Quick and Easy Fall Sewing

Quick and Easy Fall Sewing
Autumn is clearly nature’s transitional period from summer’s end with blistering hot days to the cold quiet of brisk wintery times. Looking for autumnal sewing inspiration? Consider the following:

Autumn Leaves Garland – Cut out several leaf shapes using autumn’s colors of red, orange, yellow and gold out of felt or cotton fabric. Stitch two right-sides together using a ¼-inch seam, leaving an opening for turning and slight stuffing. Turn, press, stuff very lightly with poly fill and hand stitch opening closed. Hand stitch the leaf surface to resemble veining. Attach several of the stuffed leaf shapes to jute or gold cord then hand across a window, morrow or from a mantel.

Simple Chair Back Slipovers – Easy to make reversible, one with an autumn print and one for winter! A simple long rectangle of fabric can be used to drape over a wooden kitchen or dining room chair back, secured with ribbon ties at each side. For the length of fabric needed - measure the chair back from front side over to the back and adding two additional inches for a 1/2-inch seam allowance top and bottom as well to account for the small amount of fabric that curves over chair top. For the width – measure chair back from side to side and add one inch. This will allow for 1/2-inch seam allowances. Cut out two rectangles of fabric using these measurements from two fabric choices. Stitch right sides together 1/2 inch from all edges leaving an opening for turning. Turn, press and top stitch to secure. Add lengths of ribbon to all four sides to tie to the chair back at bottom edges or even at middle sides as desired.

Aromatherapy Rice Bags – Fill small easy to sew fabric bags (finished size approximately 4-inches by 6-inches or slightly larger if desired) and fill with scented rice. To make the bag, use unbleached muslin or any printed cotton or linen fabric scrap. Cut two of desired size, place right-sides together, then stitch around three sides using a 1/4-inch seam. Trim stitched corners diagonally to reduce fabric bulk when turning. Turn right-sides out and press. Fill with scented rice then hand stitch opening closed. Tie with ribbon for gift giving.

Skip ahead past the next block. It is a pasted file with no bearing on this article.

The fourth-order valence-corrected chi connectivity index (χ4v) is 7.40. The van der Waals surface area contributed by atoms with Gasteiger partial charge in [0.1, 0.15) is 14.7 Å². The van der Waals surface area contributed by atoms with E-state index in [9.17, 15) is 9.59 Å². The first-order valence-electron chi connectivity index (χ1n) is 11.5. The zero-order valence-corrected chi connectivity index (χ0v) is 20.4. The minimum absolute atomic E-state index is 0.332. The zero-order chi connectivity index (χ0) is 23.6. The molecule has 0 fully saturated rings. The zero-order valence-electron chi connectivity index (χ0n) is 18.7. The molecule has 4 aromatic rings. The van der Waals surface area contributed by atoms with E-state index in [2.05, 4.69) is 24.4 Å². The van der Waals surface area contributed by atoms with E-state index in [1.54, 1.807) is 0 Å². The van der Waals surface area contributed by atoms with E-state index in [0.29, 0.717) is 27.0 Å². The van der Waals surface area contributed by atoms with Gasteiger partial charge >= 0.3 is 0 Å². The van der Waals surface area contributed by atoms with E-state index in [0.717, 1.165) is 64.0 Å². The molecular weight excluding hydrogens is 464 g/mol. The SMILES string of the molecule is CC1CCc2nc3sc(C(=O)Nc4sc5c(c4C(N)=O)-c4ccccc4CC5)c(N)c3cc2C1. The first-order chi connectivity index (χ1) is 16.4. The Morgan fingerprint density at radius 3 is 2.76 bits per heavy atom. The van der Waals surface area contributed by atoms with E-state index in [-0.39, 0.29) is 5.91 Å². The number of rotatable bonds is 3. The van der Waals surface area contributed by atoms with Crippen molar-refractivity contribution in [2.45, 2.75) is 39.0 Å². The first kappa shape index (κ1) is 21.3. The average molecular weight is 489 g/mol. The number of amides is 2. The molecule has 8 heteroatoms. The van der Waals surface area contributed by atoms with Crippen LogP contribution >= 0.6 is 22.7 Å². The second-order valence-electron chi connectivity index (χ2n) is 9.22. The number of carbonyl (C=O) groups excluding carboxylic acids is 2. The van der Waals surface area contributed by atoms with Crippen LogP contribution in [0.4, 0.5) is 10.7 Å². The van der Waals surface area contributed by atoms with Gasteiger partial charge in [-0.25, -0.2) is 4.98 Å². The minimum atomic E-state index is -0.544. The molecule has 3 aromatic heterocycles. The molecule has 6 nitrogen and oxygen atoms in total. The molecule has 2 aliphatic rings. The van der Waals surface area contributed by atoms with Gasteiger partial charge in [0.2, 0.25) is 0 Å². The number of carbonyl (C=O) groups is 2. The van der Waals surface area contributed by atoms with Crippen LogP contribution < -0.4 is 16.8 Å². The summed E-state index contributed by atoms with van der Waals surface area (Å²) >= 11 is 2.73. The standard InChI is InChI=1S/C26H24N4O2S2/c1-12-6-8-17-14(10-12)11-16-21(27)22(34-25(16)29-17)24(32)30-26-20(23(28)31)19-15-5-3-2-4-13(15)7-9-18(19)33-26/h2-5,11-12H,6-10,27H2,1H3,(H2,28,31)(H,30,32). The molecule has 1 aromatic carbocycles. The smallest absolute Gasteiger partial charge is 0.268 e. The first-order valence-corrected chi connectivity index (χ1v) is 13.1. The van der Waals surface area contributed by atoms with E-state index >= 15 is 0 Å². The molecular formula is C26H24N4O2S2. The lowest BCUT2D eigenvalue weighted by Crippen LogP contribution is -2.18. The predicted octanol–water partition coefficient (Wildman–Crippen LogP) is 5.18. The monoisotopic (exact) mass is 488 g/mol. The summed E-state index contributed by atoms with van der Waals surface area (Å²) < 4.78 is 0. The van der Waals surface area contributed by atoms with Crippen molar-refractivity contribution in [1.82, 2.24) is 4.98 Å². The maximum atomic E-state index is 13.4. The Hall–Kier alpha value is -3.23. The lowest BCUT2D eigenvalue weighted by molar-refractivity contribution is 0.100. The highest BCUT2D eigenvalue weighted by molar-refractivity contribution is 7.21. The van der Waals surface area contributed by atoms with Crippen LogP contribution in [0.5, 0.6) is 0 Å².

To add scent to rice, half-fill a pint-size or larger Mason jar with uncooked rice. Add one-quarter cup of lavender buds, scented tea or any dried potpourri blend such as cedar and balsam; jasmine and rose; orange and sandalwood. Cover tightly, shake to blend. Let stand for one day for scent to intensify.

Ruched Fabric Rosette (Yo-yo) Pumpkins – Use as table centerpieces or mantel décor. Using orange solid or print color fabric make yo-yos in several graduated sizes. Stack from smallest to largest in the middle and then smallest at the top. Insert a stem-lookalike made from a scavenged piece of branch or torn fabric rolled tightly. A leaf can be made from felt or borrowed from a silk ivy plant.

To make the quaint ruched fabric yo-yos (no yo-yo maker or circular cutter required), look for circular shapes to use as a template. CD’s, DVD’s, and plastic tops from round food containers make for ideal template shapes as their edges are sharply defined. Cut out various sized circular templates from card stock or cereal boxes. Use the templates to cut out fabric. Each of the circle sizes need to be twice the size of the finished yo-yo plus 1/4 inch. For example, an 8 and 1/4-inch diameter circle will make a finished 4-inch yo-yo.

Thread a hand sewing needle, single thread is adequate, and hand stitch around the circle 1/4-inch in from the outside edge using a basic straight stitch rocking the needle in and out of the fabric. Stitches can be 1/4 to 1/2-inch in length. No need for precision in stitch length however. The stitches will naturally fold along the needle length from time to time. Continue around the circle stopping at the beginning stitch. Pull thread gently so that the stitches gather the fabric toward the center, take a few small stitches at the center area and knot off.

Enjoy the change of seasons. Sew happy, sew inspired.




RSS
Related Articles
Editor's Picks Articles
Top Ten Articles
Previous Features
Site Map







Content copyright © 2018 by Cheryl Ellex. All rights reserved.
This content was written by Cheryl Ellex. If you wish to use this content in any manner, you need written permission. Contact Cheryl Ellex for details.